At out-of-state events the riders manned a merchandising table and sold donated used tack, homemade saddle soap, horse treats, fly spray, and Area V logo watches and dog bandanas. Tayler worked alongside the riders throughout the season, setting a good example for work ethic.
“It let them see that I was with them in this journey helping lead and support them, rather then sitting back and watching them do the work,” Tayler said. “It gave me an opportunity to really get to know some of these kids as well as them to get to know me better.”
Eight Area VI horses and riders made the trip from California, with six in the one-star and two in the two-star, thanks to an extensive online auction that benefitted many of the area’s rider programs.
A pancake breakfast fundraiser held on Easter Sunday at the Twin Rivers CCI, CIC & Horse Trials also donated all proceeds to the Area VI Young Riders Program. Who can resist tasty pancakes?
Unique to the nation, Area VII holds a sanctioned horse trials annually to benefit the area’s young riders. This year the benefit horse trials raised the funds to send three horses and riders to compete as a team in the two-star.
Run for 30 years and currently held at Lincoln Creek Farms in Centralia, Washington, the benefit horse trials offers Starter through Preliminary levels. Because the event is a fundraiser for the Young Area VII Rider Program, the young riders themselves are particularly encouraged to volunteer and support the event.
Angela and James Hambrick’s River Edge Farm in Ohio hosted An Evening of Beautiful Horses last month, a benefit exhibition to raise money for the young riders of Area VIII eventing and Region 2 dressage.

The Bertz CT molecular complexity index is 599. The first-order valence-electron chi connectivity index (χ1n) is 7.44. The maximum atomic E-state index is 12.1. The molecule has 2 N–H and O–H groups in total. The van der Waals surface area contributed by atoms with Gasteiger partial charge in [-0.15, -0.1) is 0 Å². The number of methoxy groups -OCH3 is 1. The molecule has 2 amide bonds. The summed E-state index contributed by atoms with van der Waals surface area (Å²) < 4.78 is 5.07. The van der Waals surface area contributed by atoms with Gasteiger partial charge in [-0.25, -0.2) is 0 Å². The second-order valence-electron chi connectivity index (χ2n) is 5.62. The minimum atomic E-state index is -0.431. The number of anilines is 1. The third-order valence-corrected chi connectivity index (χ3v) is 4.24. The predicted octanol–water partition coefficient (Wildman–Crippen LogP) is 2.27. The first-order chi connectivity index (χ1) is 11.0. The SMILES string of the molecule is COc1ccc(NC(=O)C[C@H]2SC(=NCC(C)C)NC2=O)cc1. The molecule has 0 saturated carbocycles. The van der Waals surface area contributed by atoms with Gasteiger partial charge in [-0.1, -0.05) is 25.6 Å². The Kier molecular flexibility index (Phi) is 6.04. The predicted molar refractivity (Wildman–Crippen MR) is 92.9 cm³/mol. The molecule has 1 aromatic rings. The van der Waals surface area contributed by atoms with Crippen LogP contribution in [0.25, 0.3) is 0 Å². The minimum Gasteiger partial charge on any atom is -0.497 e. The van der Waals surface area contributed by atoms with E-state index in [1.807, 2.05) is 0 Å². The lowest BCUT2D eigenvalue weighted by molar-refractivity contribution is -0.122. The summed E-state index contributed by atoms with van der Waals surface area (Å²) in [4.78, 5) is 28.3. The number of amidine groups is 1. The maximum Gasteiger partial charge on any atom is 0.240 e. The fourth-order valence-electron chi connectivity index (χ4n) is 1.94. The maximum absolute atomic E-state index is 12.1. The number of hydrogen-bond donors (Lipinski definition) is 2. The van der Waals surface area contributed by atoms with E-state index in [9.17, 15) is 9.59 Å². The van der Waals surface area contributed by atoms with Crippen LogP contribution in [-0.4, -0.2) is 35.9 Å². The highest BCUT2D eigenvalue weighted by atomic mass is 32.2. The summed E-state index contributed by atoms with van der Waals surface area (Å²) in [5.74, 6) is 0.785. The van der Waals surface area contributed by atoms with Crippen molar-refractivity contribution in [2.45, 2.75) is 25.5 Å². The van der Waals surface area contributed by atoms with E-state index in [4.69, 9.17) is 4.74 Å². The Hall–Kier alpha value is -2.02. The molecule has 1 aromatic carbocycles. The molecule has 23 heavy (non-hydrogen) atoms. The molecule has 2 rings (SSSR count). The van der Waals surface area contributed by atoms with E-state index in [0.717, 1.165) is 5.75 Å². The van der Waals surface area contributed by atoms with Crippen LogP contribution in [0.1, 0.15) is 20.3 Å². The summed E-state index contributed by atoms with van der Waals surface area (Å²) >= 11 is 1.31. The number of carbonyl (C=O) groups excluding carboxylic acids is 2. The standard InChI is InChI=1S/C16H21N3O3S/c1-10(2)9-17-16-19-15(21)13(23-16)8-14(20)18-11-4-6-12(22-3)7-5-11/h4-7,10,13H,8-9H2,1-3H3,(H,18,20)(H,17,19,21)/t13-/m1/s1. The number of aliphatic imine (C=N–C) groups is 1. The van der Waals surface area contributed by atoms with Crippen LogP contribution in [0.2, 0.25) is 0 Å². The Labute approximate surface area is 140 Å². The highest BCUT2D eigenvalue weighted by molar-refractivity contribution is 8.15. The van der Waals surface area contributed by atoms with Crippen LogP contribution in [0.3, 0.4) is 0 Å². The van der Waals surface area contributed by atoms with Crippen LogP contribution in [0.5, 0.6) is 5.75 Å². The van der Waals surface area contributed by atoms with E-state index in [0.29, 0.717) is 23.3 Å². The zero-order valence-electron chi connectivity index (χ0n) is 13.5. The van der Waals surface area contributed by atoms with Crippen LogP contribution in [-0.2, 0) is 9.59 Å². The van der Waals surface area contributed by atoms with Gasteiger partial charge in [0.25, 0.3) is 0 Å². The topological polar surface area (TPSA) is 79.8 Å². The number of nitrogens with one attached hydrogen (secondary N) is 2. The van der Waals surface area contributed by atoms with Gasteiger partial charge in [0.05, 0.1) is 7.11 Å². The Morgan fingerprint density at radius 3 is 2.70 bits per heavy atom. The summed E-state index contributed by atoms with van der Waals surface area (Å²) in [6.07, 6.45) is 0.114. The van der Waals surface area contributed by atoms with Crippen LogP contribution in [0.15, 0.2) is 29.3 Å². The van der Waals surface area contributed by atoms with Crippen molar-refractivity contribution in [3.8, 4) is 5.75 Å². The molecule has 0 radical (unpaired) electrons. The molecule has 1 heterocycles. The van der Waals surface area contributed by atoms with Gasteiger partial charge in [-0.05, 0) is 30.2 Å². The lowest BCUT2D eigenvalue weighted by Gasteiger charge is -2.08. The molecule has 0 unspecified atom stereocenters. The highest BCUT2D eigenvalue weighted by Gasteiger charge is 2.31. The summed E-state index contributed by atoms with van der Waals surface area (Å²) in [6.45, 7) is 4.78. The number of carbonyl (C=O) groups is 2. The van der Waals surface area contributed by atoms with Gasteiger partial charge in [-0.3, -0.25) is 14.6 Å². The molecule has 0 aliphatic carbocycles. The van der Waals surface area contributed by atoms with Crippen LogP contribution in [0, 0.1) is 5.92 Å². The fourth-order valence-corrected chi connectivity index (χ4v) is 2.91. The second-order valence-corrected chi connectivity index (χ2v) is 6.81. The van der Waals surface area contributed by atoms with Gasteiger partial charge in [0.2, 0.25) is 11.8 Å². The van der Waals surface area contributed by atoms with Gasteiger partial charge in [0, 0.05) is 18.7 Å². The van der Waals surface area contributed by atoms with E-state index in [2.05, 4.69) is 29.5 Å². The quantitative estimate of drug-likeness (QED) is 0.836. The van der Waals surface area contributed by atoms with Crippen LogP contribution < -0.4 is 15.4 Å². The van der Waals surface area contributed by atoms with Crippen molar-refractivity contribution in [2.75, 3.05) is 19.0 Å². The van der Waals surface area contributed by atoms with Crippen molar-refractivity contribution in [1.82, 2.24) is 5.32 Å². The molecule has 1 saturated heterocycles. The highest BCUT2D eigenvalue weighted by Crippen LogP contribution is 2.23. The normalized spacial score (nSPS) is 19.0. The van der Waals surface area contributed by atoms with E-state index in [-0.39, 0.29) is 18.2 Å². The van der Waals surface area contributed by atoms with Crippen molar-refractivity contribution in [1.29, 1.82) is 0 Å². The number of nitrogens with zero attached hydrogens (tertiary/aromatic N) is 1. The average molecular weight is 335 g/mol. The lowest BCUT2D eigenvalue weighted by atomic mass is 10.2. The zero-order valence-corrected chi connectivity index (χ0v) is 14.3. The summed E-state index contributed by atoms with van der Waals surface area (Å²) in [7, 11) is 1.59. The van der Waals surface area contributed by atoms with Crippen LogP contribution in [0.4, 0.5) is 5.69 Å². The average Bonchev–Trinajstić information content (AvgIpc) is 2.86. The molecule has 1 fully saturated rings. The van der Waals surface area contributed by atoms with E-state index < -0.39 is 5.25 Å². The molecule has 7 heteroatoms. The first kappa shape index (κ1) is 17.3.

Co-organized by River Edge Farm’s resident trainer Therese Evans, the sold-out evening successfully raised more than $20,000 to help fund the riders’ journeys to their respective competitions. The evening featured local riders and horses showing off their skills, with dressage freestyles and cross country derby-style jumping rounds.
“The riding was a wonderful showcase of the equestrian talent in northeast Ohio,” Jeni Gaffney said. “The eventers had fun going cross country to rock music.”
Brooke Burchianti, who is competing on the one-star team for Area VIII, served as one of the exhibition riders. Area VIII has four combinations in the one-star and one in the two-star.
The Ontario Horse Trials Association (OHTA) initially announced it would not be sending a team to NAJYRC this year due to the distance and cost to get to Montana. Despite this declaration, a determined pack of young riders banded together to make their dreams of representing Canada at NAJYRC a reality. An impressive eight riders — four one-star and four two-star — have made the journey to Rebecca Farm.
Among the fundraisers OHTA organized were two that proved particularly fruitful. An online silent auction, with a website built by a team member and all donations solicited by team members, touted an assortment of generously donated prizes, including a helicopter ride and lessons with Nationally Certified coaches. OHTA also hosted show jump schooling days at venues in both Florida and Ontario to raise funds.
“As a team, the young riders were very active and focused on raising the funds they needed to get their horses from Ontario to Montana for NAJYRC,” Helen Richardson, OHTA’s Young Rider Program Coordinator, said.
Helen credits the young ladies on the team with doing all the hard work to raise the funds for their big trip. EN salutes all the young riders who worked hard to both qualify to compete and fund their trip to NAJYRC. Go Eventing.